What theatre elements have you incorporated into the telling of Eddie Wen Go’ and why?
We wanted to bring as much theatrical wonder to the telling of this story as possible. Eddie’s story demands that. I think we honor his sacrifice by telling his story well. In addition, the version of the story that Marion tells (i.e. animals recounting the tale) also calls for a bold vision. So how do we portray a whale on stage? We can simply say, “Well this is for kids…let them use their imagination. Hey kids, I look like a human but I’m pretending to be a whale.” But we can also try to inspire them to imagine the story more fully by creating whales and wind and waves and a huli with movement and masks and puppets and lights and sound and, and, and…

In short, we’ve tried to use all of our many theatrical tools to tell the story well.

Why should kids of all ages go see Eddie Wen’ Go?
The story is full of humor. I laugh constantly when watching our lovely actors play sharks and turtle and birds and whales. I hope that the staging is beautiful and inspiring to look at. It is a story that can speak directly to all – children and adults – telling a story of sacrifice in a compelling way. Finally it is local! This is a story about a Hawaiian hero, told through the language and images of Hawai’i, for the preservation and celebration of all that Eddie represents for Hawai’i’s people.


Isaac Ligsay

When did you first hear about Eddie and the now famous saying Eddie Would Go?
I first heard of Eddie Aikau when I was in middle school. The saying “Eddie Would Go” became more familiar to me as I approached high school and began surfing. When my friends and I first went to the North Shore we would crack jokes about how “Isaac wouldn’t go” because I was so intimidated by the sheer power of the waves just breaking in the water. The waves would break on the shore and you could feel the spray drift onto your face! The biggest waves I surfed at pipeline were baby waves: maybe 4-6ft Hawaiian size. Nothing compared to Eddie taking on waves at Waimea.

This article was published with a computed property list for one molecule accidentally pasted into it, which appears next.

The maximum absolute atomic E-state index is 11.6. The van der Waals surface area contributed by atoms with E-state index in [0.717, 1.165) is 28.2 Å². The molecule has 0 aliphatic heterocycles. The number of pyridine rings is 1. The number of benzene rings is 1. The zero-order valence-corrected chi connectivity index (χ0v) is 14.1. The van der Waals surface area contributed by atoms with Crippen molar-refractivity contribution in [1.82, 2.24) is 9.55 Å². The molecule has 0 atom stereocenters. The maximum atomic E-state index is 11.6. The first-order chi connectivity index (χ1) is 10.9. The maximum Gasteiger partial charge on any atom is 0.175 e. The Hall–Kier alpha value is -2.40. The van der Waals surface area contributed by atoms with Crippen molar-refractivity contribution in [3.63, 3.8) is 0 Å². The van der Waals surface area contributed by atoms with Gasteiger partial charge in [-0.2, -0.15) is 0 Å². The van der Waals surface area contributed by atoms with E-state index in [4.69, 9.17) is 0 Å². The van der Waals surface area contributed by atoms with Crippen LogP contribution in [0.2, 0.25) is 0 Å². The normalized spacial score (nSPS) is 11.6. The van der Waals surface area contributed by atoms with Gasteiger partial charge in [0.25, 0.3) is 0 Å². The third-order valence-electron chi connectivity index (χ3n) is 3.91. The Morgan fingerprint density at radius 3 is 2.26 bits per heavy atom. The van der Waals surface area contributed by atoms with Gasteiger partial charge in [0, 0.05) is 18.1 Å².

As a recent college theatre graduate how excited are you to be working in a professional environment?
I am extremely excited to be performing at the Hawaii Theater! With this excitement also comes a lot of humility knowing that I was chosen amongst a select few of highly esteemed actors on the island. Some are from the University of Hawaii and others are from the community, but all have been chosen with a specific purpose to make this show come alive for the first time!

I understand there are various elements used such as puppetry, music, and movable props to a very large cast. How have you dealt with all these elements?
The various elements used in a play means a lot of practice for the actors. I focus my energy and attention to the puppet I’m responsible for. I “live” through the puppet. That has been the most difficult task I’ve been challenged with in this production.

Can you tell us a bit about the character you play and a favorite line your character speaks?
My character is an energetic, highly emotional, clowning, fun-driven, “blah-lah” shark. He’s the animal that always gets blamed for “spilling the juice on the carpet”, however, after you get mad at him you want to give him a hug. I hope he’s a lot of fun for the kids to watch. He’s definitely a character that exemplifies the saying “Never judge a book by its cover”. One of my favorite lines is, “Firs I wen go Murphys and had da fried calamari…”

Thank you.
O’ahu Fringe Festival wishes the cast and crew of Eddie Wen Go: The Story of the Upside-Down Canoe, a successful season. To find out more and to book tickets, please visit Hawaii Theatre.

To learn more about the Hokule’a, please visit their site. To learn more about Eddie, please visit the Eddie Aikau Foundation.